We all know how fussy toddlers are and how messy and challenging it can be to get them to eat well. However, we would say it is more challenging combatting major health issues, allergies and sensitivities further down the track due to poor diet choices and introducing negative eating habits in the first instance. 

Belinda Kirkpatrick offers her “Top 10” factors in developing healthy nourishing diets in your toddler.

1.    Use Full Fat Dairy Products

·       Do not use reduced fat options

·       Does not cause obesity in moderate amounts

·       Essential vitamins A, D, E and K

·       Dilute if you do not like taste

2.    Reduce excessive wheat intake and rotate foods

·       Wheat is a big, inflammatory protein

·       Overused in the diet

·       Use spelt, kamut, rye, oats, quinoa, millet, amaranth

·       Many children are fed the same foods every day

·       Even fussy eaters benefit from some variety in breads, crackers, milks etc

·       Even different brands can have different nutritional profiles

3.    Use fresh, ‘whole foods’

·       Packaged foods are nutritionally deficient

·       Even ‘organic’ ‘preservative free’ etc

·       Time consuming but worth the effort

4.    Toddlers should be eating and drinking – not sucking!

·       Related to packaged foods

·       Sucking food (eg Rafferty’s Garden) and bottles are not good for jaw          development and speech

·       Not good for encouraging palette

·       ‘Lazy’ way of eating – great for producing fussy eaters!

5.    How much milk after age one?

·       After age one, milk is a drink and not a food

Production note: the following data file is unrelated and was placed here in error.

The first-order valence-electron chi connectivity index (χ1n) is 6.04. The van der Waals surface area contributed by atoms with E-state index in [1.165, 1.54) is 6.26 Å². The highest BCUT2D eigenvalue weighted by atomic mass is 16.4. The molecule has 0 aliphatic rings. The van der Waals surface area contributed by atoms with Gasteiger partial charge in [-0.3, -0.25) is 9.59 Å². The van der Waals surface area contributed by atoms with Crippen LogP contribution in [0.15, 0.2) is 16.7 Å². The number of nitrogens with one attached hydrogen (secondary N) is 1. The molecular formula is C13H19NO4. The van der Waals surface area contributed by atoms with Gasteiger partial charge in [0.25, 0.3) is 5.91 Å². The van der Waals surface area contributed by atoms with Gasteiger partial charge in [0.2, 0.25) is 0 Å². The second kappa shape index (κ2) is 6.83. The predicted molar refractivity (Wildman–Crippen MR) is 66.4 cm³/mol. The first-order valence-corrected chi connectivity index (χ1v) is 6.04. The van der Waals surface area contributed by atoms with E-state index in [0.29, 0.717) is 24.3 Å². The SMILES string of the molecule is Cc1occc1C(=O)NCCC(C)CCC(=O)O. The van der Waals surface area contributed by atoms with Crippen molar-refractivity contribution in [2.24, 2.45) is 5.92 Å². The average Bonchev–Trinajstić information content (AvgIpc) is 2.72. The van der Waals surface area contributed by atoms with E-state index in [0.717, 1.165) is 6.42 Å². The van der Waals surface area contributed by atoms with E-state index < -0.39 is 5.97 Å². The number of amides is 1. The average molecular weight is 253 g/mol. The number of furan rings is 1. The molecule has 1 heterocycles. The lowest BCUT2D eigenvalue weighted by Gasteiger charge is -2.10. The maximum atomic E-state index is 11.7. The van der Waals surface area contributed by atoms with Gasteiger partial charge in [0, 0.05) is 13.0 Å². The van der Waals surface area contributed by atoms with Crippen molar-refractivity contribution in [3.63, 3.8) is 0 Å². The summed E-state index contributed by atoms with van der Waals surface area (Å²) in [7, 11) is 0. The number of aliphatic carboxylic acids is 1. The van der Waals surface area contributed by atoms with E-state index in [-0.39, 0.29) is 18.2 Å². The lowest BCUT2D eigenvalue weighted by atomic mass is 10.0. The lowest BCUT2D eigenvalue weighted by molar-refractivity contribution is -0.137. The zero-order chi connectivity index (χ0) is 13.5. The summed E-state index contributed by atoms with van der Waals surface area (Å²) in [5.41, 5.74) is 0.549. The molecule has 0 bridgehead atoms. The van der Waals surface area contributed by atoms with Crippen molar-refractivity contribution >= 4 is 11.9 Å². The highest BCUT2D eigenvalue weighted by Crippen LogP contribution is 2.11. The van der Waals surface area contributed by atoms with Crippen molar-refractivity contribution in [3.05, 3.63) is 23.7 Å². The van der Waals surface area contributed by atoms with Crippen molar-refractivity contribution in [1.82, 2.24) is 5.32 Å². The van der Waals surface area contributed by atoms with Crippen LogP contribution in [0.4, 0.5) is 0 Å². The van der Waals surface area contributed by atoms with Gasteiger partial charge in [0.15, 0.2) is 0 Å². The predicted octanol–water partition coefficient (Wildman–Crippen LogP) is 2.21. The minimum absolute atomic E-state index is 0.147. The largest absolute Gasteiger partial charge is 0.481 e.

·       Dairy is not an essential food but calcium, vitamin D and healthy fats are needed

·       One cup of milk, small serve of cheese and yoghurt is enough

·       Look at other calcium sources (tahini, almonds, canned salmon, sardines, broccoli etc)

6.    Give protein at every meal

·       Protein are the building blocks of cells

·       Vital for energy, concentration, growth and mood

·       Fish, meat, chicken, egg, legumes, nuts, seeds, natural yoghurt, chia seeds etc

7.    Identify the real difference between ‘sometimes’ foods and ‘everyday’    foods

·       If you have treats at home it is difficult to say no

·       Sometimes foods are not given very often

8.    Sugar is the enemy – if it tastes sweet, it is sweet!

·       Sugar depresses the immune system and causes inflammation, cell damage and poor health

·       Babies and young children do not need sugar in their diet

·       Check ALL food labels for sugar and do not buy them for home

·       Honey, fruit juice and most breakfast cereals are full of sugar

9.    Don’t be afraid of healthy fats

·       Most children are fat deficient

·       Use good fats liberally in diet (avocado, eggs, nuts, seeds, tahini, coconut oil, cold olive oil, oily fish etc)

·       Minimise your use of fried foods and heating oils (grill, bake, steam instead)

10. Desensitise while you wait

·       Keep exposing your child to foods they do not like (while hiding them in other foods!)

·       Give a ‘challenge’ food each night and try to keep it on their plate

·       Play, paint, draw and ‘play cook’ with foods they will not yet eat

·       Be patient – don’t give up!